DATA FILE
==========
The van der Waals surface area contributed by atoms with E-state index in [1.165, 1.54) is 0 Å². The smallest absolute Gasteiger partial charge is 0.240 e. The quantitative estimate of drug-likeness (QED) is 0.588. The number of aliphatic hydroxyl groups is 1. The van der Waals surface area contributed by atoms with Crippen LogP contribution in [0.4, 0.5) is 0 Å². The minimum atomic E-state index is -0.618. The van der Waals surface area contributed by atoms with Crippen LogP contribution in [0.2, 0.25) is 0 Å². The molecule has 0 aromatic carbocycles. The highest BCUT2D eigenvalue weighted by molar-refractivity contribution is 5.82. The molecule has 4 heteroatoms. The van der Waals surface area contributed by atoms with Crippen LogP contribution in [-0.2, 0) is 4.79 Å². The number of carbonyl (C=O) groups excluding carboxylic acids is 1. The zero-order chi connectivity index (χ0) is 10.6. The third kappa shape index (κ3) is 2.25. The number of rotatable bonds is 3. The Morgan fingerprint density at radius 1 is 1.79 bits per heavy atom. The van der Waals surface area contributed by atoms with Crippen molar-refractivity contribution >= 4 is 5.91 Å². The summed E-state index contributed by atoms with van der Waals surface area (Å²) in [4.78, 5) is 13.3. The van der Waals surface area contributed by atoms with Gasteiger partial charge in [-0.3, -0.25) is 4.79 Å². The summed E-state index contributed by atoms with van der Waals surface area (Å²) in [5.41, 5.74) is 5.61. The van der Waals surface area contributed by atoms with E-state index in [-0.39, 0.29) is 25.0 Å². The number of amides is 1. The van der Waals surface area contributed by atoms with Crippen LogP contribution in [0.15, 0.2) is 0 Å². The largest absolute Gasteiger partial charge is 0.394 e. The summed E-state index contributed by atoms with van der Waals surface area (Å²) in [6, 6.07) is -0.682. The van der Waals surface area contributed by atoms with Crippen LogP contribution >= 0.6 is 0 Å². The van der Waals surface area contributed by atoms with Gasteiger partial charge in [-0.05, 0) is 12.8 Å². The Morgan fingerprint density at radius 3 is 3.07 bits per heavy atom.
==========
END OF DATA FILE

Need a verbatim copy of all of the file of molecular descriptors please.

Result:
The van der Waals surface area contributed by atoms with E-state index in [1.165, 1.54) is 0 Å². The smallest absolute Gasteiger partial charge is 0.240 e. The quantitative estimate of drug-likeness (QED) is 0.588. The number of aliphatic hydroxyl groups is 1. The van der Waals surface area contributed by atoms with Crippen LogP contribution in [0.4, 0.5) is 0 Å². The minimum atomic E-state index is -0.618. The van der Waals surface area contributed by atoms with Crippen LogP contribution in [0.2, 0.25) is 0 Å². The molecule has 0 aromatic carbocycles. The highest BCUT2D eigenvalue weighted by molar-refractivity contribution is 5.82. The molecule has 4 heteroatoms. The van der Waals surface area contributed by atoms with Crippen LogP contribution in [-0.2, 0) is 4.79 Å². The number of carbonyl (C=O) groups excluding carboxylic acids is 1. The zero-order chi connectivity index (χ0) is 10.6. The third kappa shape index (κ3) is 2.25. The number of rotatable bonds is 3. The Morgan fingerprint density at radius 1 is 1.79 bits per heavy atom. The van der Waals surface area contributed by atoms with Crippen molar-refractivity contribution >= 4 is 5.91 Å². The summed E-state index contributed by atoms with van der Waals surface area (Å²) in [4.78, 5) is 13.3. The van der Waals surface area contributed by atoms with Gasteiger partial charge in [-0.3, -0.25) is 4.79 Å². The summed E-state index contributed by atoms with van der Waals surface area (Å²) in [5.41, 5.74) is 5.61. The van der Waals surface area contributed by atoms with E-state index in [-0.39, 0.29) is 25.0 Å². The number of amides is 1. The van der Waals surface area contributed by atoms with Crippen LogP contribution in [0.15, 0.2) is 0 Å². The largest absolute Gasteiger partial charge is 0.394 e. The summed E-state index contributed by atoms with van der Waals surface area (Å²) in [6, 6.07) is -0.682. The van der Waals surface area contributed by atoms with Crippen LogP contribution >= 0.6 is 0 Å². The van der Waals surface area contributed by atoms with Gasteiger partial charge in [-0.05, 0) is 12.8 Å². The Morgan fingerprint density at radius 3 is 3.07 bits per heavy atom.